Calif Assembly Committee Passes Elec Profits Tax Bill 5-2

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Dow Jones Newswires

LOS ANGELES (Dow Jones)–A Senate bill that would place a windfall-profits tax on electricity sales in California passed the Assembly Revenue and Taxation Committee late Thursday on a 5-2 vote along party lines.

The bill, by Sen. Nell Soto, D-Ontario, would require state regulators to establish a cost-based price for electricity for each plant in the state. Sellers would be taxed 100% on any sales from a plant that exceeded its cost-based price, and the money would be used for taxpayer rebates. The tax applies to the last sale before the electricity hits the power grid, and so includes marketers as well as generators.

“Democrats see the bill as one of the few ways to protect us in the future, so that the price-gouging that’s gone on this year won’t happen again next year,” said Soto spokesman Paul Van Dyke.

The bill defines a cost-based price as the cost of producing electricity adjusted for a “reasonable allowance for profit margins and maintenance and operating expenses”, as determined by the California Public Utilities Commission. A “reasonable allowance” would equal up to a 20% return on invested capital, the bill says.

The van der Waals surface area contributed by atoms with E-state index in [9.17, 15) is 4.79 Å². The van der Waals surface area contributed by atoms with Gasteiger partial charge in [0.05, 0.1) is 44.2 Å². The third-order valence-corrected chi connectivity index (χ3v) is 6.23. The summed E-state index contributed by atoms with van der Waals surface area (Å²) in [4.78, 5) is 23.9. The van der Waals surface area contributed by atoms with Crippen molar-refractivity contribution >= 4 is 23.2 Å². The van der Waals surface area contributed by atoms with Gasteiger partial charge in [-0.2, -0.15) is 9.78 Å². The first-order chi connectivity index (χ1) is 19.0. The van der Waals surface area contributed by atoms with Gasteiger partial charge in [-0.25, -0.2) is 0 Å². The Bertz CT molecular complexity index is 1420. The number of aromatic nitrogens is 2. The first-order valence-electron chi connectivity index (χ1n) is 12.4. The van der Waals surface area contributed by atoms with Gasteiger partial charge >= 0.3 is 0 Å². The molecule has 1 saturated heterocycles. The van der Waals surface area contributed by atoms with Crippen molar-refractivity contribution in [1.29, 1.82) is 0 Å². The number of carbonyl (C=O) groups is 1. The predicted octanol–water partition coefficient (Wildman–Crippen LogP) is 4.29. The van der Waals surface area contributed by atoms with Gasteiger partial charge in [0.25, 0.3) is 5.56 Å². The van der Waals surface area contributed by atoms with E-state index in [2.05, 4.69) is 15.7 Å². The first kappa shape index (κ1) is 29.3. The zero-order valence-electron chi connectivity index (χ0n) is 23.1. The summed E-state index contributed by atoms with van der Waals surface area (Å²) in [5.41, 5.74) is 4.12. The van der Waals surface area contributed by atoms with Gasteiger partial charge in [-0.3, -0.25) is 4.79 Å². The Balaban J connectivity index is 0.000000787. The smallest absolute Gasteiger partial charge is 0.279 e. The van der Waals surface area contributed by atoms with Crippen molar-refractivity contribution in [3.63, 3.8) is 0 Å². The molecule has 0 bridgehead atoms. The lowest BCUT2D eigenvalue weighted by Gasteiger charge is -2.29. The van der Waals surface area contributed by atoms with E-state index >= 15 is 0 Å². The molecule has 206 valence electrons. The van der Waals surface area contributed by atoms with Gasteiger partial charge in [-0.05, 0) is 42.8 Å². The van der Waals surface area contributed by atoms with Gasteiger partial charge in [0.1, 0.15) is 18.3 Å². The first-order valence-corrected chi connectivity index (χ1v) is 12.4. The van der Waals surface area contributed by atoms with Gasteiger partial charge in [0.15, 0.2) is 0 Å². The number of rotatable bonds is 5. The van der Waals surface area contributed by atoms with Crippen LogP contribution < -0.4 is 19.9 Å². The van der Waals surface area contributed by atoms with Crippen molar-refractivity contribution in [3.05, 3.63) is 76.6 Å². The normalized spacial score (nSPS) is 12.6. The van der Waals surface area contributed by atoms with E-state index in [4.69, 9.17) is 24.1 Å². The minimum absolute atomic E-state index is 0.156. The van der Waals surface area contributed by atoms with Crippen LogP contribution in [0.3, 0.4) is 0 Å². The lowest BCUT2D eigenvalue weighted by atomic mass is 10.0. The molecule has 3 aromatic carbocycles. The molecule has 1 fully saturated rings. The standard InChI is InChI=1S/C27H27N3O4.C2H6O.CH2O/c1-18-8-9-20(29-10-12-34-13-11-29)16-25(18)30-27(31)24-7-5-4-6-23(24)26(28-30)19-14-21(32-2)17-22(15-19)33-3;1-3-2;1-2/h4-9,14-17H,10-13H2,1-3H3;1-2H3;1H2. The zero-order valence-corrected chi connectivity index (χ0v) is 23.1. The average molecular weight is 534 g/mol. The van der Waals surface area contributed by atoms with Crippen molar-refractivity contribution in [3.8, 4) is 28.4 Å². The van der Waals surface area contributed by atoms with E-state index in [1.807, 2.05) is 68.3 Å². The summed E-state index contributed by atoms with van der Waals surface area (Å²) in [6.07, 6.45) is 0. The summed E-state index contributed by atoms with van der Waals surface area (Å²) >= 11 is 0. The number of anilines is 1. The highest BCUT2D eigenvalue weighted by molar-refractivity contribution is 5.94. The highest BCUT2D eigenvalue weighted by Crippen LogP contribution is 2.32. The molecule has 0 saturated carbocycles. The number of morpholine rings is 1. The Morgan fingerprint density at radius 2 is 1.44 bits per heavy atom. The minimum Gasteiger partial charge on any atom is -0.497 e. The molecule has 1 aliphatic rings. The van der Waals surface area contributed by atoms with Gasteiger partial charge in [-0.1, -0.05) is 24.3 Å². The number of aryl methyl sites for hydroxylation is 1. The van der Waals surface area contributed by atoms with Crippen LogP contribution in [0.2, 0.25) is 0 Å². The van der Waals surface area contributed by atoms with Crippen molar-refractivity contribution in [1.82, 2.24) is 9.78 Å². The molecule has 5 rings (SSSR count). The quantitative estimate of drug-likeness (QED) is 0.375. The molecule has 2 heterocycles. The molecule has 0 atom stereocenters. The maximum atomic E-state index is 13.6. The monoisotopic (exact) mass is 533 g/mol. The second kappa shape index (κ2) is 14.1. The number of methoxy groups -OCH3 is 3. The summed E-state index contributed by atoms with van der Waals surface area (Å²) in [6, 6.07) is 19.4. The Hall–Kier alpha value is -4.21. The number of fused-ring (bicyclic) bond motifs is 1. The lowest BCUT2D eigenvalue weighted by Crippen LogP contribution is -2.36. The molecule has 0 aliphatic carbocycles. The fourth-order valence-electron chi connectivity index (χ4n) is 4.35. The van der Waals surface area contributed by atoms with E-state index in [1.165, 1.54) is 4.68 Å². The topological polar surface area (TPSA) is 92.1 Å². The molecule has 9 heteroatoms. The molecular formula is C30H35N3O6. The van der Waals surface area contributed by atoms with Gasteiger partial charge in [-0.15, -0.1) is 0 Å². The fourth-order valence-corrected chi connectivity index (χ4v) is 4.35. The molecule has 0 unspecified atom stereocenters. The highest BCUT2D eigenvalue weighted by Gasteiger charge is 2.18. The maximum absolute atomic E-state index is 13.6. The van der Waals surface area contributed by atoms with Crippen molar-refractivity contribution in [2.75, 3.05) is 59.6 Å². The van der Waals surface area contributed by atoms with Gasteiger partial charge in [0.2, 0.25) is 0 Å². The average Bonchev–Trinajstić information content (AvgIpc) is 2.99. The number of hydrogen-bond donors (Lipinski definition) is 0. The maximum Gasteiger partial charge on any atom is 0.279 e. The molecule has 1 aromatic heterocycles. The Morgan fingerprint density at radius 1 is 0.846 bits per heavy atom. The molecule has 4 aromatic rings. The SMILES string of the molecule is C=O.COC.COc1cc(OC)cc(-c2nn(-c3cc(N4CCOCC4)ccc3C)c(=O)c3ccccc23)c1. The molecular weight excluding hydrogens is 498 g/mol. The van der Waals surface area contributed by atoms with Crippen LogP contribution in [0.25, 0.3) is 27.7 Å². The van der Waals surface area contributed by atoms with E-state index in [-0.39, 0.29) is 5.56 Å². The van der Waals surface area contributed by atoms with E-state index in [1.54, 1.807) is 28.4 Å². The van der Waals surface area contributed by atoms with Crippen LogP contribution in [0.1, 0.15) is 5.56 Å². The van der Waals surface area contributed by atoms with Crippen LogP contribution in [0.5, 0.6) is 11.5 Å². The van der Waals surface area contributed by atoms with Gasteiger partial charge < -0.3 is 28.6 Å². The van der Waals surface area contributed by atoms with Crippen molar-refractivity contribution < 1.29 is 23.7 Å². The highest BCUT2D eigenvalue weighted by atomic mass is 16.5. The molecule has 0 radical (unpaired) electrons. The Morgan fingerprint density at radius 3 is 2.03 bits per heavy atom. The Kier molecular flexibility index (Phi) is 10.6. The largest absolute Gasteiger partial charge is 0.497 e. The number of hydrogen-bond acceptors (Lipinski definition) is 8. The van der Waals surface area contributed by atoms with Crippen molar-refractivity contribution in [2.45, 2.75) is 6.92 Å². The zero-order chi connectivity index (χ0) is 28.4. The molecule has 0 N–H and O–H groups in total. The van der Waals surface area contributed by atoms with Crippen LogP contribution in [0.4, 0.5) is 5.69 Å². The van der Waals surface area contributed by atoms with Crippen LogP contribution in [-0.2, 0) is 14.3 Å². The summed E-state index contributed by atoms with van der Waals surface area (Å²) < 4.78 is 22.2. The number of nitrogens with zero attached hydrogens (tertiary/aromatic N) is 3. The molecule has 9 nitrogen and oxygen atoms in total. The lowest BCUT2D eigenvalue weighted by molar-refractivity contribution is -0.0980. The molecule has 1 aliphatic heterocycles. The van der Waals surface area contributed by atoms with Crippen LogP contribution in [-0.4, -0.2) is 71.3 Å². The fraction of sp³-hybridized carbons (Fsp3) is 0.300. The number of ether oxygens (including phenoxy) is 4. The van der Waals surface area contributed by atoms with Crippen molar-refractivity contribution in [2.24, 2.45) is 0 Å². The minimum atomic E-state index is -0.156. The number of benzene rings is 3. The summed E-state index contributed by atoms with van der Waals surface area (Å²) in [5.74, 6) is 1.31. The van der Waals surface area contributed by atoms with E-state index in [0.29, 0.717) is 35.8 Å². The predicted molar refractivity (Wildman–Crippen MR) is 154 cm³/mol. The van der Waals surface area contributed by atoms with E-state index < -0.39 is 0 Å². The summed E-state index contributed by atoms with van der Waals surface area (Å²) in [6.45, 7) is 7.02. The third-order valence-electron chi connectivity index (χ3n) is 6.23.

The tax would be applied retroactively to Jan. 1, 2001. Co-generation facilities and generators of renewable energy sources are exempt from the tax, as are California-based municipal utilities whose board determines their sale prices to be just and reasonable.

The bill now moves to the Assembly Appropriations Committee, which has 14 Democrats and 7 Republicans. From there it would move to the full Assembly, where it would need a simple majority, and then to the Senate floor for concurrence.

In May, a different version of the bill passed the Senate floor 23-12, with only Democrats voting yes and only Republicans no. A spokesman said last week that Gov. Gray Davis has “left the door open to (signing) a windfall profits tax bill”. Consumer groups praised the measure, but said it will take a strong push to get it passed before the legislature adjourns Sept. 14.

“Californians have won the first round against the power companies, but we will need strong support from legislative leaders to pass this bill and protect the public from the avarice of power companies,” said Doug Heller, spokesman for the Foundation for Taxpayer and Consumer Rights.

Generators said privately that the bill would discourage them from building new generation in the state and from retrofitting their plants to run efficiently.

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